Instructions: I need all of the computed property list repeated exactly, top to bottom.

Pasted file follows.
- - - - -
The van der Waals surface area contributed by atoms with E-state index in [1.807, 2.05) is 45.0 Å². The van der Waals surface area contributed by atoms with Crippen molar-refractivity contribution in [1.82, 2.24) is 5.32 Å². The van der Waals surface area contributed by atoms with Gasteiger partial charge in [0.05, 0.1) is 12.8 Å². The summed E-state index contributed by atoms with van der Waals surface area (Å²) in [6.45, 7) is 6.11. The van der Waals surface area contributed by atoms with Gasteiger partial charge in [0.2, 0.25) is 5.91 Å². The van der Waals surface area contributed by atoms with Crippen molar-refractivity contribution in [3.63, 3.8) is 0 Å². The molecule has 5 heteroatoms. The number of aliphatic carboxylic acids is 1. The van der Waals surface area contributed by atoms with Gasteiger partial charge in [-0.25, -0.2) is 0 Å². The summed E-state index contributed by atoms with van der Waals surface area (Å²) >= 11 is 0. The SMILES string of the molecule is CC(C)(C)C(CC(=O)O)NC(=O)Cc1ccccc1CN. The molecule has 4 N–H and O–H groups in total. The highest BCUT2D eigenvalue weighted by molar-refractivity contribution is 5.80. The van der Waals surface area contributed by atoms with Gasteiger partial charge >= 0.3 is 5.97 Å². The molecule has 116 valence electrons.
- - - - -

The van der Waals surface area contributed by atoms with E-state index in [1.807, 2.05) is 45.0 Å². The van der Waals surface area contributed by atoms with Crippen molar-refractivity contribution in [1.82, 2.24) is 5.32 Å². The van der Waals surface area contributed by atoms with Gasteiger partial charge in [0.05, 0.1) is 12.8 Å². The summed E-state index contributed by atoms with van der Waals surface area (Å²) in [6.45, 7) is 6.11. The van der Waals surface area contributed by atoms with Gasteiger partial charge in [0.2, 0.25) is 5.91 Å². The van der Waals surface area contributed by atoms with Crippen molar-refractivity contribution in [3.63, 3.8) is 0 Å². The molecule has 5 heteroatoms. The number of aliphatic carboxylic acids is 1. The van der Waals surface area contributed by atoms with Gasteiger partial charge in [-0.25, -0.2) is 0 Å². The summed E-state index contributed by atoms with van der Waals surface area (Å²) >= 11 is 0. The SMILES string of the molecule is CC(C)(C)C(CC(=O)O)NC(=O)Cc1ccccc1CN. The molecule has 4 N–H and O–H groups in total. The highest BCUT2D eigenvalue weighted by molar-refractivity contribution is 5.80. The van der Waals surface area contributed by atoms with Gasteiger partial charge >= 0.3 is 5.97 Å². The molecule has 116 valence electrons.